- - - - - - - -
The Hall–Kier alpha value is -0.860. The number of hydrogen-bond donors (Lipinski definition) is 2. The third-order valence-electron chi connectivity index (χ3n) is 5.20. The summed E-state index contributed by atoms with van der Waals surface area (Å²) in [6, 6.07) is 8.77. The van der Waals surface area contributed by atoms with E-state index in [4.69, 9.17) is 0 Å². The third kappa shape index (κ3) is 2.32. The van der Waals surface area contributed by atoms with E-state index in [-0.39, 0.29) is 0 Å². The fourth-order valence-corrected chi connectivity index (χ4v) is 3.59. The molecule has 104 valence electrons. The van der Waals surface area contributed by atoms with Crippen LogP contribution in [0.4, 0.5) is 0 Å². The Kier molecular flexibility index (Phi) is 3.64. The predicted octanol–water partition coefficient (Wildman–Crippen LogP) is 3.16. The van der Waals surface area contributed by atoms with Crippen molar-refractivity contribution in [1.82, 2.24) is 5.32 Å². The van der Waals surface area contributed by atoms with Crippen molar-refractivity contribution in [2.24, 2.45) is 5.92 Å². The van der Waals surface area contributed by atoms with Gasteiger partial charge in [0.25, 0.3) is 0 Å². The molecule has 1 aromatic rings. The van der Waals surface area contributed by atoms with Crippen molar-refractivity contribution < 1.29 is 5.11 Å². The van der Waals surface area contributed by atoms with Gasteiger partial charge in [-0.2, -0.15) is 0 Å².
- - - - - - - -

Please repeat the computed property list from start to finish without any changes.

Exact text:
The Hall–Kier alpha value is -0.860. The number of hydrogen-bond donors (Lipinski definition) is 2. The third-order valence-electron chi connectivity index (χ3n) is 5.20. The summed E-state index contributed by atoms with van der Waals surface area (Å²) in [6, 6.07) is 8.77. The van der Waals surface area contributed by atoms with E-state index in [4.69, 9.17) is 0 Å². The third kappa shape index (κ3) is 2.32. The van der Waals surface area contributed by atoms with E-state index in [-0.39, 0.29) is 0 Å². The fourth-order valence-corrected chi connectivity index (χ4v) is 3.59. The molecule has 104 valence electrons. The van der Waals surface area contributed by atoms with Crippen LogP contribution in [0.4, 0.5) is 0 Å². The Kier molecular flexibility index (Phi) is 3.64. The predicted octanol–water partition coefficient (Wildman–Crippen LogP) is 3.16. The van der Waals surface area contributed by atoms with Crippen molar-refractivity contribution in [1.82, 2.24) is 5.32 Å². The van der Waals surface area contributed by atoms with Crippen molar-refractivity contribution in [2.24, 2.45) is 5.92 Å². The van der Waals surface area contributed by atoms with Gasteiger partial charge in [0.25, 0.3) is 0 Å². The molecule has 1 aromatic rings. The van der Waals surface area contributed by atoms with Crippen molar-refractivity contribution < 1.29 is 5.11 Å². The van der Waals surface area contributed by atoms with Gasteiger partial charge in [-0.2, -0.15) is 0 Å².